Starred Review. Throughout his long career, Pulitzer Prize– and National Book Award–winner Kinnell has returned to themes of death, love and the New England landscape and in this, his thoughtful and appealing 11th collection (and his first book of new poems in over a decade), these concerns announce themselves from the start: "I, who so often used to wish to float free / of earth now with all my being want to stay." Occasionally the poet veers too far toward silly, snapshot moments, but for the most part Kinnell injects the mundane—blown-out light bulbs, stubborn old nails, a snake residing in a brush pile—with meaning and passion. Readers familiar with Kinnell's poetry will be acquainted with his children, daughter Maud and son Fergus, who appear in many of these poems. Kinnell continues to write about parental love in ways that reflect the everyday and the transcendent, understanding that "His [Fergus'] birth and the birth of his sister / had put me on earth a second time, / with the duty this time to protect them / and to help them to love themselves." At the heart of the book is Kinnell's now-famous long poem about September 11, 2001, and the collapse of the World Trade Center towers, first published in the New Yorker. While it is difficult to imagine, five years later, what art could encompass the evil and human suffering of that terrible day, "When the Towers Fell" treats the subject with reverence, realizing the event to be a sad "corollary, a small instance in the immense/ lineage of the twentieth century's history of violent death." Rendered carefully over 13 harrowing sections, with lines borrowed from Celan, Crane and Whitman (from whom the book's title also comes), among others, the events of that day are recounted and imagined with powerful feelings of empathy and sorrow. A CD of the author reading the book in its entirety is also included. Just as he might at a live reading, Kinnell (A New Selected Poems, 2000) offers introductions and anecdotes before many of the poems on the CD. Like the work itself, Kinnell's voice is strong and soulful, and often tinged with melancholy. Longtime fans and new readers alike will find this collection a powerful addition to an important body of work.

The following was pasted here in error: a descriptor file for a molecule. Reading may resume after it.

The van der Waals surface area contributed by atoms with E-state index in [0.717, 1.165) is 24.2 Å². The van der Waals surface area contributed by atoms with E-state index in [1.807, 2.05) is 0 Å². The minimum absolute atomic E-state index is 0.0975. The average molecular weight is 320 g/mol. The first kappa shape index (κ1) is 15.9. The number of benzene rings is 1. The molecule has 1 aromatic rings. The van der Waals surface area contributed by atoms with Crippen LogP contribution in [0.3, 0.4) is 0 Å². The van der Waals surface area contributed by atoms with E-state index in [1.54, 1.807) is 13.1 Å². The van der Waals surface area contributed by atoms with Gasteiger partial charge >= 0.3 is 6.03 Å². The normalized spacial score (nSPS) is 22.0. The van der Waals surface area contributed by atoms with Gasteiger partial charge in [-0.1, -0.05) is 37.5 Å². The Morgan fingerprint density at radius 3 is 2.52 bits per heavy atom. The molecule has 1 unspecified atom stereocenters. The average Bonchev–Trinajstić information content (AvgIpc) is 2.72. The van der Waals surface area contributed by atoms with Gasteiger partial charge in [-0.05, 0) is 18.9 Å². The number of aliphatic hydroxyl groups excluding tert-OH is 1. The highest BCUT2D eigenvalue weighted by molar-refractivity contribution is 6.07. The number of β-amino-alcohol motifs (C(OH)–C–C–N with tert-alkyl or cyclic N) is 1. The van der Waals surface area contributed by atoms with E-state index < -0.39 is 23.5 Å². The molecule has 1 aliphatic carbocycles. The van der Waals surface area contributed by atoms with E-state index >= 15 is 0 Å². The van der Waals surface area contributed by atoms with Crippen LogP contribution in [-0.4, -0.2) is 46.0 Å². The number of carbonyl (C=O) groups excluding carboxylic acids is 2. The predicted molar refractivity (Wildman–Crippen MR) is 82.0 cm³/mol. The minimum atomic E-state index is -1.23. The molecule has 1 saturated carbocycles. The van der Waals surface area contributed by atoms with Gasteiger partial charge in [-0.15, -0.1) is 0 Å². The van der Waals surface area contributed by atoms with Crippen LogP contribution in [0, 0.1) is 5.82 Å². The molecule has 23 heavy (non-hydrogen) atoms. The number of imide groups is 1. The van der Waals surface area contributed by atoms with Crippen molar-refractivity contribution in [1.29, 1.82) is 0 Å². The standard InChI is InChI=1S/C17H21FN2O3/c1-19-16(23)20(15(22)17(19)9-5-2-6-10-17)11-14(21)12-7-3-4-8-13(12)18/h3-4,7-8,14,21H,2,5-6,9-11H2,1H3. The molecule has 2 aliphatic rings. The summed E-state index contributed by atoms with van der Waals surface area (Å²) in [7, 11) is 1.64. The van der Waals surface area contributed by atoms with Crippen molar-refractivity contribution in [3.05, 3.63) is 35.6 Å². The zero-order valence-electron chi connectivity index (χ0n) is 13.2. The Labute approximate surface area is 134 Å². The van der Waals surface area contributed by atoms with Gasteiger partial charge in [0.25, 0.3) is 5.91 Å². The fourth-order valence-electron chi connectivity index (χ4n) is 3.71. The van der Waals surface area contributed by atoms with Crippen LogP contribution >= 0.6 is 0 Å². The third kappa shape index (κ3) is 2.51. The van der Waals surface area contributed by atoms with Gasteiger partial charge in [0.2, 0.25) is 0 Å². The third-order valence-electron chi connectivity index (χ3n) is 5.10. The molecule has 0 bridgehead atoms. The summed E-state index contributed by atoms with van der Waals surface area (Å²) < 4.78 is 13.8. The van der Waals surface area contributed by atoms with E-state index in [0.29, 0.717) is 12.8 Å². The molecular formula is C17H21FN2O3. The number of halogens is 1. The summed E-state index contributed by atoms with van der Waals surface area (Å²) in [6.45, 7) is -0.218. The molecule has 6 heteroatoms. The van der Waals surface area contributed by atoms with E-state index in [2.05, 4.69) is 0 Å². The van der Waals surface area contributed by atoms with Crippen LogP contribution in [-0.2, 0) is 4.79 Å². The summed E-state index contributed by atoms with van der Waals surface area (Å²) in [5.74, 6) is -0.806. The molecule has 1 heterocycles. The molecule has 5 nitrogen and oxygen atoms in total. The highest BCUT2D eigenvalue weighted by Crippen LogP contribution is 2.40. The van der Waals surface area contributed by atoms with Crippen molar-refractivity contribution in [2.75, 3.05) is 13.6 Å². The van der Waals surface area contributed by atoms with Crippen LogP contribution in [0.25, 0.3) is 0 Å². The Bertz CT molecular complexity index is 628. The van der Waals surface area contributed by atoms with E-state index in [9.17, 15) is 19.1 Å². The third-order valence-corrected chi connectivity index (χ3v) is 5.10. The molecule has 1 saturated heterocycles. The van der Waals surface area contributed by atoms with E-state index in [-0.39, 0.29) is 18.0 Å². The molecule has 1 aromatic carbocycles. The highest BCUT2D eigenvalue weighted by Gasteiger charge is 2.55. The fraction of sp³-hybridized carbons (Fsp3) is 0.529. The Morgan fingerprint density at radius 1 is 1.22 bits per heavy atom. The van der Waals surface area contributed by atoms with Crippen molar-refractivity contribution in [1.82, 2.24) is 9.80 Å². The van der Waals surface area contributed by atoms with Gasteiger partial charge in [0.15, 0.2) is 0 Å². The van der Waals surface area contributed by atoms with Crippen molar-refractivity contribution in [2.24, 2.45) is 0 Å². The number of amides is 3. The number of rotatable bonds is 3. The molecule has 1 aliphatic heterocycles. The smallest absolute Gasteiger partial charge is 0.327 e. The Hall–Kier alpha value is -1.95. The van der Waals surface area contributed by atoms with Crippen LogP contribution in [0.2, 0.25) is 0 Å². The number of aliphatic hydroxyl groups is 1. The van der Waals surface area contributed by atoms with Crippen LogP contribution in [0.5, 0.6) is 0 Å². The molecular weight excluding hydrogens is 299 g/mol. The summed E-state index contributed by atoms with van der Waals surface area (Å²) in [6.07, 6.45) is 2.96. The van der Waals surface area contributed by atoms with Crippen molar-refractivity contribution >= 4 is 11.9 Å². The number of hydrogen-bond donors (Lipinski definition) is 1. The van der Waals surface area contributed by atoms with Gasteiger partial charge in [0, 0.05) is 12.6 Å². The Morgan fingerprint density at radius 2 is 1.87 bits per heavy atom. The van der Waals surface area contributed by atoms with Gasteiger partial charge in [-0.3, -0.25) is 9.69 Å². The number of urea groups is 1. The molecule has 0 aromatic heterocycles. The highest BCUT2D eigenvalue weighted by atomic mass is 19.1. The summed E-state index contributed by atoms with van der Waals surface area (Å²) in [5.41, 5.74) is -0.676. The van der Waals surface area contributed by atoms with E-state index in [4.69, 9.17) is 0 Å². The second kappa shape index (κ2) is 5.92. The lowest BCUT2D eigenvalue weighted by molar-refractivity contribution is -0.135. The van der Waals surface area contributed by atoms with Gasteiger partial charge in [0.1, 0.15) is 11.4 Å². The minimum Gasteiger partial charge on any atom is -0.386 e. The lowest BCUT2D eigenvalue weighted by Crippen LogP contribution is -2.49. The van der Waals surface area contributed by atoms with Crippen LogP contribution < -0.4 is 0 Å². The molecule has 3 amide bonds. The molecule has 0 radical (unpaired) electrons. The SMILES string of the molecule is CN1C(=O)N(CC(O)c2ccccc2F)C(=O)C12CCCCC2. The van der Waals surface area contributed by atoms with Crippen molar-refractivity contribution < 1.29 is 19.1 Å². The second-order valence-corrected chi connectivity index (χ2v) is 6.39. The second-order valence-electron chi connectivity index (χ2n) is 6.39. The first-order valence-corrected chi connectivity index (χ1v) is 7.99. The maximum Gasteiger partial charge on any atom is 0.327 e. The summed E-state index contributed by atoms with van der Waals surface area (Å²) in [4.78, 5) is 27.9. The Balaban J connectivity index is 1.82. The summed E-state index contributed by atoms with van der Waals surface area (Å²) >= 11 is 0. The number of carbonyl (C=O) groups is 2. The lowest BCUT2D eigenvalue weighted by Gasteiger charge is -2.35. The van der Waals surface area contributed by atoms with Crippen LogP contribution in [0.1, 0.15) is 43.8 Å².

(Publishers Weekly *starred review )

In his first new collection (with accompanying CD) in this still new, however tarnished century, Kinnell, winner of the Pulitzer Prize and the National Book Award, begins with homey lyrics in praise of an enduring marriage, parenthood, and friendship. These are tranquil poems, sweet, amusing, and wholesomely sexy. Sage, too, as in the charming "Conversation," a witty exchange between the poet and his daughter that contains the aphorism, "--When ordinary things feel odd / and odd things normal, be careful." And, indeed, there is much to beware of, as the poet reveals in penetrating accounts of everyday life-and-death battles and elegies to his lost ones. Kinnell's poems are contained, even plain, but there is mineral power in his freshly turned language, and the carefully stacked kindling of his lines leaps into sky-high conflagrations, most indelibly in the magnificent "When the Towers Fell." Seasoned and forthright, Kinnell wisely turns to nature for instruction, noting "the crawling of new life out of the old, / which is what we have for eternity on earth."
(Booklist -Donna Seaman )

Product details

  • ASIN : B003E7EWLE
  • Publisher : Mariner Books; Pap/Com Re edition (April 9, 2008)
  • Language : English
  • Paperback : 80 pages
  • Item Weight : 4 ounces
  • Dimensions : 6 x 0.25 x 9 inches
  • Customer Reviews:
    3.8 out of 5 stars 18 ratings

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Customer reviews

3.8 out of 5 stars
3.8 out of 5
18 global ratings
5 star
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4 star
16%
3 star 0% (0%) 0%
2 star 0% (0%) 0%
1 star